A detail of the board showing construction details.

The first step of any treatment is careful examination. The coffin boards, despite being entombed thousands of years ago in the desert environment of Egypt and then brought to Philadelphia with its humid summers and desiccating winter heating seasons, appear to be in excellent condition for the most part; their most obvious problem being a thick coat of dust from uncovered storage for many decades. I documented the appearance of the board, noting its construction details, such as four wooden pegs and mitered edges. One curious feature was thin metal ribbons running in channels along the long axis of the board. I was unsure whether these were an original feature or something done in modern times to put the coffin back together. It seemed an unusually elaborate repair but the metal was in such good condition that I didn’t think it was 4000 years old. Even under a microscope, I couldn’t tell exactly what the metal was. There were slight traces of green corrosion, which usually means copper or copper alloy, but the metal was mostly dark grey and quite flexible, so it could be lead. I made a note to analyze it using our new portable X-ray fluorescence analyzer which has since happened and to do some research on Egyptian coffin technology. Dr. Joe Wegner, also an Associate Curator in the Egyptian Section, recommended a book about a similar coffin at the Boston Museum of Fine Arts (The Secrets of Tomb 10b) and there I found this information: “the sides have beveled edges fastened together by dowels and copper ribbons“. So it looks like those metal ribbons are original. Perhaps their unusually excellent condition has something to do with the cedar around them.

During treatment, showing dirt partially removed and tools used for cleaning.

Treatment was relatively straightforward. I used a HEPA-filtered vacuum with variable speed control to remove the loose dust from the surface of the board. Conservators choose their cleaning methods based on the type of dirt to be removed and the substrate from which it is to be removed. ‘Dry’ cleaning methods (those not using liquids such as water or other solvents) are generally less likely to damage the artifact and are preferred wherever possible, although care must still be taken to ensure that only the dirt is removed and not any of the original surface. By using a very small vacuum attachment at low speed and monitoring the process closely using a magnifying visor, I was able to clean the surface safely. Not very glamorous but I’ve discovered that this artifact has a pretty important role in the history of archaeological science – see my post on the Museum’s blog for information on that!

Painted wooden coffin of Tawahibre

Painted wooden coffin from the Late Period

This is a painted wood coffin from the Late Period, post-558 BC. It has been fairly inaccessible in storage until coming up to the Artifact Lab. Now that it’s up here, we’re realizing that it’s going to be a complex project, in more ways than one.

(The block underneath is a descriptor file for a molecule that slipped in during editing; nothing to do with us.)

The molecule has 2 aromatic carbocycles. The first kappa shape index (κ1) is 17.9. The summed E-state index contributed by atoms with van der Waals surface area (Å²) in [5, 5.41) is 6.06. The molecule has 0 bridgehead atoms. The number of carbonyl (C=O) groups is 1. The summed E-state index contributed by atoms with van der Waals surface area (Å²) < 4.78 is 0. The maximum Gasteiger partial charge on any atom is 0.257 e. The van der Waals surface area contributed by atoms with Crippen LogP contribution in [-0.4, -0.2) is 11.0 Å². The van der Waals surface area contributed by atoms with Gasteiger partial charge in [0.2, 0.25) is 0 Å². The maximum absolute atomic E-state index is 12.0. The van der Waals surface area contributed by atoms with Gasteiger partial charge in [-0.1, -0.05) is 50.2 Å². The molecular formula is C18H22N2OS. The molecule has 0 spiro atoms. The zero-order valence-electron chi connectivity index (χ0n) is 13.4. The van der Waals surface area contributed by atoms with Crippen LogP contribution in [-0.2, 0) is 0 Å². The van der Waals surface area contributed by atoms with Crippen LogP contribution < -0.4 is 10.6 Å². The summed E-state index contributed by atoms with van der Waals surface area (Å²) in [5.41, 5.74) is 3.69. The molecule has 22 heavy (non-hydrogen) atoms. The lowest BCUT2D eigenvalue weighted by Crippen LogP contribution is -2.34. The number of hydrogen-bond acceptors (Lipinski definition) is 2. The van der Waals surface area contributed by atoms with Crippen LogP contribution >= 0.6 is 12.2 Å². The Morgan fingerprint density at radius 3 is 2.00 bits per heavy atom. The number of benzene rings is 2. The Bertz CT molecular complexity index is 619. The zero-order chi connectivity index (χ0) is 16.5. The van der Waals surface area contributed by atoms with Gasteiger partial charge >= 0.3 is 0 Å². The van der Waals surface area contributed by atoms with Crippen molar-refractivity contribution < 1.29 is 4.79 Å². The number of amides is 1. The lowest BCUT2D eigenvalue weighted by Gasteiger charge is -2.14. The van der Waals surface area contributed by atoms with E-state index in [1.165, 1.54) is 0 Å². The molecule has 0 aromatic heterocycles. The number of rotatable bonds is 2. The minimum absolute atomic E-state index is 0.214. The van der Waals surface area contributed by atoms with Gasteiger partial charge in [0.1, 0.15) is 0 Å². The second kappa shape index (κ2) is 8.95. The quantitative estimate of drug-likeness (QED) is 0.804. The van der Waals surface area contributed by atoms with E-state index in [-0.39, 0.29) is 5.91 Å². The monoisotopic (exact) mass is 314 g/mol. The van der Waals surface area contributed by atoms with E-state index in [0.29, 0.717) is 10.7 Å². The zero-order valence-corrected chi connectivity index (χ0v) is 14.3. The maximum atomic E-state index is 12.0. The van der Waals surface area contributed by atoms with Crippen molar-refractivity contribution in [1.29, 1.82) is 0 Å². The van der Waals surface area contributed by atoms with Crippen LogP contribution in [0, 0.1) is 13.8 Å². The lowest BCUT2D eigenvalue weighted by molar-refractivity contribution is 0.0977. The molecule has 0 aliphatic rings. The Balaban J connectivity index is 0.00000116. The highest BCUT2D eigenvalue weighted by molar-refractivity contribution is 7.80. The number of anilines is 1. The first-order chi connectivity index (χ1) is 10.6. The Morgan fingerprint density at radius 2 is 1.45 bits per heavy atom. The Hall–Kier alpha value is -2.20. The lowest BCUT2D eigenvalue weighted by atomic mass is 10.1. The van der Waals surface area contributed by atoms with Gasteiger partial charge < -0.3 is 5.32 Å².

First of all, it’s a bit confusing who this coffin belonged to. In our records, is listed as the coffin of Tawahibre or Teker-Wah-Eb-Re. The mummy associated with the coffin was x-rayed in 1932 and examined in the 1970s and both times determined to be a woman in mid-adult life (about 40 years old). However, in 1946, the hieroglyphic text on the coffin was translated as identifying a male court official, the son of J-se(t)-N-Ese. Our curators are going to work to translate the text to see if we can figure out who the coffin belonged to…however…

The second complication is that, unfortunately, this coffin hasn’t aged particularly gracefully, and it is now very fragile and in poor condition. And even more unfortunately, the areas that contain much of the text are in the worst condition, with major losses to the painted surface.

Detail showing major paint loss across the foot area of the coffin

So, one of the first things we’ve done to improve the condition of the coffin and aid in translation is to remove years of accumulated surface dust using a soft-bristled brush and a HEPA-filtered vacuum. This made a big difference and already allows the text to be read more easily. I am now conducting cleaning tests to see how much more surface grime can be removed. I did some dry-cleaning (meaning cleaning without the use of solvents like water or alcohol) testing today using Groomstick, a natural rubber product similar in consistency to SillyPutty, and cosmetic sponges, and I’m pretty happy with the results. Look at how much more dirt I was able to remove with these products:

Partially cleaned surface (left) and bits of Groomstick and cosmetic sponges after dirt removal (right)

Next I’ll have to start addressing how to approach the stabilization of the fragile and flaking paint and gesso and unstable wood elements.

Posted by Molly

Mummies, Mannequins and Wanamaker’s

Okay, bear with me here-I’m going to explain the connection between one of the mummies here in the Artifact Lab, Wanamaker’s Department store, and the 1987 movie Mannequin.

PUM (Philadelphia University Museum) I is a mummy lying in a wood coffin, dating to 840-820 BCE. The mummy and coffin were exhibited at the 1904 World’s Fair in St. Louis and subsequently purchased by John Wanamaker as a gift for the museum. They were packed and shipped directly to the museum in early 1905. This is what PUM I looked like soon after arriving to the museum (click here) and this is what PUM I looks like now:

PUM I in his coffin

We don’t know who PUM I was-there are no identifying marks that are visible on the wrappings or coffin. We do know, however, that this person was a man-the body was x-rayed in 1932 and also autopsied early on by cutting a section of the wrappings away from the pelvic region, and determined to be an older man. Each end of the coffin does have some painted decoration-one end depicting Isis and the other her sister Nephthys, as protectors of the mummy.

One end of PUM I’s coffin showing the depiction of Isis in the center